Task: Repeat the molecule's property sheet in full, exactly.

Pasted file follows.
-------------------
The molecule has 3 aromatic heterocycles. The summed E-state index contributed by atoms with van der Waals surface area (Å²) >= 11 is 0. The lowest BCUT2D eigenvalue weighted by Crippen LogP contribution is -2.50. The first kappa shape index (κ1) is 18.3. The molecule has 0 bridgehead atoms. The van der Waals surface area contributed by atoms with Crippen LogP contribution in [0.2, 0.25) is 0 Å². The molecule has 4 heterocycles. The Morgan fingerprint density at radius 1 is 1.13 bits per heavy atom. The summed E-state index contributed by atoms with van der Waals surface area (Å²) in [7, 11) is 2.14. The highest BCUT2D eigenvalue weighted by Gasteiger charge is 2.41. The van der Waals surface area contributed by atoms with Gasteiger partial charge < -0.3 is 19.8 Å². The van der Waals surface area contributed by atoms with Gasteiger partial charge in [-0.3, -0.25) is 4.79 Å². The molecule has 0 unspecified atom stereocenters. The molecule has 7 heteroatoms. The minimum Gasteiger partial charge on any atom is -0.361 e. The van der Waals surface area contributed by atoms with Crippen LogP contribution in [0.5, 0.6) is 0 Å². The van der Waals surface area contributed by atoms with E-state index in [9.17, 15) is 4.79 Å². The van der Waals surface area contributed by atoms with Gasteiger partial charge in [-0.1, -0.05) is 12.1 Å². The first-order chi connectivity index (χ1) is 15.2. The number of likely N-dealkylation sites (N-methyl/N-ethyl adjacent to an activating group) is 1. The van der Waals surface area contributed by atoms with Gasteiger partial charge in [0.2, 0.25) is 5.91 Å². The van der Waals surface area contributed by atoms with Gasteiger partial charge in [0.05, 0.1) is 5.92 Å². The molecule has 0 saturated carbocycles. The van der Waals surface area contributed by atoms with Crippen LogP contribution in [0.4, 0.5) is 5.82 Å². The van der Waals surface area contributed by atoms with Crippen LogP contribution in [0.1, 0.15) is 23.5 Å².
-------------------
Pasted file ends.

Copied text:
The molecule has 3 aromatic heterocycles. The summed E-state index contributed by atoms with van der Waals surface area (Å²) >= 11 is 0. The lowest BCUT2D eigenvalue weighted by Crippen LogP contribution is -2.50. The first kappa shape index (κ1) is 18.3. The molecule has 0 bridgehead atoms. The van der Waals surface area contributed by atoms with Crippen LogP contribution in [0.2, 0.25) is 0 Å². The molecule has 4 heterocycles. The Morgan fingerprint density at radius 1 is 1.13 bits per heavy atom. The summed E-state index contributed by atoms with van der Waals surface area (Å²) in [7, 11) is 2.14. The highest BCUT2D eigenvalue weighted by Gasteiger charge is 2.41. The van der Waals surface area contributed by atoms with Gasteiger partial charge < -0.3 is 19.8 Å². The van der Waals surface area contributed by atoms with Gasteiger partial charge in [-0.3, -0.25) is 4.79 Å². The molecule has 0 unspecified atom stereocenters. The molecule has 7 heteroatoms. The minimum Gasteiger partial charge on any atom is -0.361 e. The van der Waals surface area contributed by atoms with Crippen LogP contribution in [0.5, 0.6) is 0 Å². The van der Waals surface area contributed by atoms with E-state index in [9.17, 15) is 4.79 Å². The van der Waals surface area contributed by atoms with Gasteiger partial charge in [-0.1, -0.05) is 12.1 Å². The first-order chi connectivity index (χ1) is 15.2. The number of likely N-dealkylation sites (N-methyl/N-ethyl adjacent to an activating group) is 1. The van der Waals surface area contributed by atoms with Gasteiger partial charge in [0.2, 0.25) is 5.91 Å². The van der Waals surface area contributed by atoms with Gasteiger partial charge in [0.05, 0.1) is 5.92 Å². The molecule has 0 saturated carbocycles. The van der Waals surface area contributed by atoms with Crippen LogP contribution in [0.4, 0.5) is 5.82 Å². The van der Waals surface area contributed by atoms with Crippen LogP contribution in [0.1, 0.15) is 23.5 Å².